Among the visiting mucky-mucks is Felix's old assistant, Tony. Tony has moved up in the world and into the workings of the federal government. He has ambitions to lead the party. Felix sees an opportunity to enact his revenge fantasies, and with the help of his merry band of gentlemen, put on a version of The Tempest no one will soon forget.

This is the second book by Atwood I've read in a year that involves prisons. Thankfully no sex robots in this one. I've never read The Tempest and thought I'd need to at least watch the play. No worries about that. The play's plot and characters are discussed in detail throughout. I haven't read the original yet and could still tell you what it's about.

Hag-Seed has doubles throughout. Felix is Prospero, obviously, and Miranda is both the imagined daughter and the actress who plays the character. Tony is the Evil Bro Antonio. The magical island where anything can happen is the prison but also the shack Miranda haunts. Felix is often a pretentious windbag, but he's just a gentle old man who suffered greatly too. The prisoners are hard men whose morals are questionable but can empathize with characters created centuries ago.

I enjoyed Hag-Seed. Partly because I love elaborate revenge plots. It's also funny and touching, but not melodramatic. The only part that bored me a little were the songs and when the inmates discuss the characters' futures. It got a little long.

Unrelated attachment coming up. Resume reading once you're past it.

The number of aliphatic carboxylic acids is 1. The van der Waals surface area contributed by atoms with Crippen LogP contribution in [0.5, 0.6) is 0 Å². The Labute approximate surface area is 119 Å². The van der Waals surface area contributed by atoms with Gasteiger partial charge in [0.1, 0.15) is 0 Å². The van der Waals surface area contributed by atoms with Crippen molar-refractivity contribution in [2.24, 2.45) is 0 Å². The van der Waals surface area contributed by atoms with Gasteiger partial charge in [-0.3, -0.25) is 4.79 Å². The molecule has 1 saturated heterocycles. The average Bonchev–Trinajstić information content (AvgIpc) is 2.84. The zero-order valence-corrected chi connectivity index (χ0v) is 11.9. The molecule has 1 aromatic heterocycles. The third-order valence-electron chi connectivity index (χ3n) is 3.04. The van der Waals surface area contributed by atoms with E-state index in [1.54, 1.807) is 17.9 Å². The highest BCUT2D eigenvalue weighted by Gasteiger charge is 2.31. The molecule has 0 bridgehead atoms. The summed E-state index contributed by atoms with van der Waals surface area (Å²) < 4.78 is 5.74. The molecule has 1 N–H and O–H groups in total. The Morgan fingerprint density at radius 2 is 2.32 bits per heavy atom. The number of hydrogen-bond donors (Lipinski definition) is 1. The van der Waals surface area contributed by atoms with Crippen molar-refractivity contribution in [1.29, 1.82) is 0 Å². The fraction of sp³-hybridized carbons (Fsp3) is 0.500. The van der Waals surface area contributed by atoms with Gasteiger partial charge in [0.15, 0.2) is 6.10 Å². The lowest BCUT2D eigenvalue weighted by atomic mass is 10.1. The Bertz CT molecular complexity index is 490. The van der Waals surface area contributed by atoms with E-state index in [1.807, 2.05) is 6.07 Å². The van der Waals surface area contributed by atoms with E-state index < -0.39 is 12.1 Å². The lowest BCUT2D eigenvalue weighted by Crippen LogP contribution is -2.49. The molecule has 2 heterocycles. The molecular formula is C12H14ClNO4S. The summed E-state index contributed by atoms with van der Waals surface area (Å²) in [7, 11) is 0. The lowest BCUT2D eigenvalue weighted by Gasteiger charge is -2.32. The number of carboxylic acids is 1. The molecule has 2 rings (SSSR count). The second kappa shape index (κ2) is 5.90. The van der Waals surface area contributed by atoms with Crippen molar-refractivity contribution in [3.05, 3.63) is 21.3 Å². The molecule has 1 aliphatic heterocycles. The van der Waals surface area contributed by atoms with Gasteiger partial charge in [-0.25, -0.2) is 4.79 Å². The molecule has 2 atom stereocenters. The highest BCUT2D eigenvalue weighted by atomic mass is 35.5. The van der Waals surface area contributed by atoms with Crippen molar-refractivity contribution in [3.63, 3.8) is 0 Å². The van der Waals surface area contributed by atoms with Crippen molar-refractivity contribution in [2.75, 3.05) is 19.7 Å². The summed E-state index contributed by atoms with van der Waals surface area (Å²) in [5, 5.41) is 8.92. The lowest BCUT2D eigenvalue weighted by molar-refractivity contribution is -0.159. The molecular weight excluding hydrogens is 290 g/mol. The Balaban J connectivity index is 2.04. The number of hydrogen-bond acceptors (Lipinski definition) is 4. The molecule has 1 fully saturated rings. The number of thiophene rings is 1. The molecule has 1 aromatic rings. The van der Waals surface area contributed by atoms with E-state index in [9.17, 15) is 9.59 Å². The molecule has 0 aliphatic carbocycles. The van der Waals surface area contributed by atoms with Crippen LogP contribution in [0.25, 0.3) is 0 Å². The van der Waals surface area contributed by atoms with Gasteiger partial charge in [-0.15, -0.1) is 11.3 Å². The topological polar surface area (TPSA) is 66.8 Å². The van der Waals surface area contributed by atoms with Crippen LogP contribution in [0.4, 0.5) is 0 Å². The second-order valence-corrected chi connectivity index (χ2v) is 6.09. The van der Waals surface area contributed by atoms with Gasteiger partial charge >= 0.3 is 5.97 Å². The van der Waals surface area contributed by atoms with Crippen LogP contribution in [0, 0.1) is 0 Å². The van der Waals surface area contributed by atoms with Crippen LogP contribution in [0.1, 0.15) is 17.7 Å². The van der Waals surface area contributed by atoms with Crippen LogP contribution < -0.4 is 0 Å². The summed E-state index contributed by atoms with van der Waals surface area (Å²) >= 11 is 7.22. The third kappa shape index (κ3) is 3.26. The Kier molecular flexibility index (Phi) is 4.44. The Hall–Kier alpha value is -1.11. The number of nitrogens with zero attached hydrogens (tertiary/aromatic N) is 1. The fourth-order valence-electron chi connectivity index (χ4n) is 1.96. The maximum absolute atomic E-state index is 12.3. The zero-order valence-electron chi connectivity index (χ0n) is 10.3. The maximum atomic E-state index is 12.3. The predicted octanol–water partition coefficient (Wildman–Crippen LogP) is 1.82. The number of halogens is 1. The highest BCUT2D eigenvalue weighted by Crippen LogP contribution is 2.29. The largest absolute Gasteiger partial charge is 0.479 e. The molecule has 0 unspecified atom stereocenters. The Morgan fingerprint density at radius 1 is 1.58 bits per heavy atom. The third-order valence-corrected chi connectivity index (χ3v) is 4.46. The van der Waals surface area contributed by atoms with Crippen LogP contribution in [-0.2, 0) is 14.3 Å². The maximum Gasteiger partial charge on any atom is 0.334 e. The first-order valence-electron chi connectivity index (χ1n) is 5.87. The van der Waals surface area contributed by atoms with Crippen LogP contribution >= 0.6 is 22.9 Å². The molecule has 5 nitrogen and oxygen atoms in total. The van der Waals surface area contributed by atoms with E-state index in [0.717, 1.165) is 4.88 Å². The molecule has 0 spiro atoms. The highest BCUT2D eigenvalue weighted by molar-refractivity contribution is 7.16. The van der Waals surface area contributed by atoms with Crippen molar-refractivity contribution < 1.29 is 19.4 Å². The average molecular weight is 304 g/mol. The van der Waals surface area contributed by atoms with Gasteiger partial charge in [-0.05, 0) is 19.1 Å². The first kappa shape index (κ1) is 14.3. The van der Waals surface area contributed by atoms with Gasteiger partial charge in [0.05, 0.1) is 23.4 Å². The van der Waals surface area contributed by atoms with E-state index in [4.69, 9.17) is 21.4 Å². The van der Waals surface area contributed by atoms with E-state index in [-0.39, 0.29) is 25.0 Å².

A well done job by Margaret Atwood!

About the Audio: Canadian actor R.H. Thomson narrates Hag-Seed. You might remember him from Road to Avonlea. He's perfect for it, being a great theatre actor and all. He gives each character a distinct personality. It is a little disconcerting hearing a 69 year old man rap though. 
Thanks to Penguin Random House Audio for the review copy. All opinions are my own.

Hag-Seed (Hogarth Shakespeare)

Two Short Audiobook Reviews

The Arrangements

I listened to The Arrangements before the US election. It seemed cute at the time. It's unfortunate that the political climate now distorts my view of this short story. Still, I feel that I must say something about it since it is a review book.

First, I think Chimamanda Ngozi Adichie is an amazing writer, and her choice to show the fever of the US election through Melania Trump's eyes is quite clever. She takes her inspiration from Virginia Woolf's Mrs Dalloway.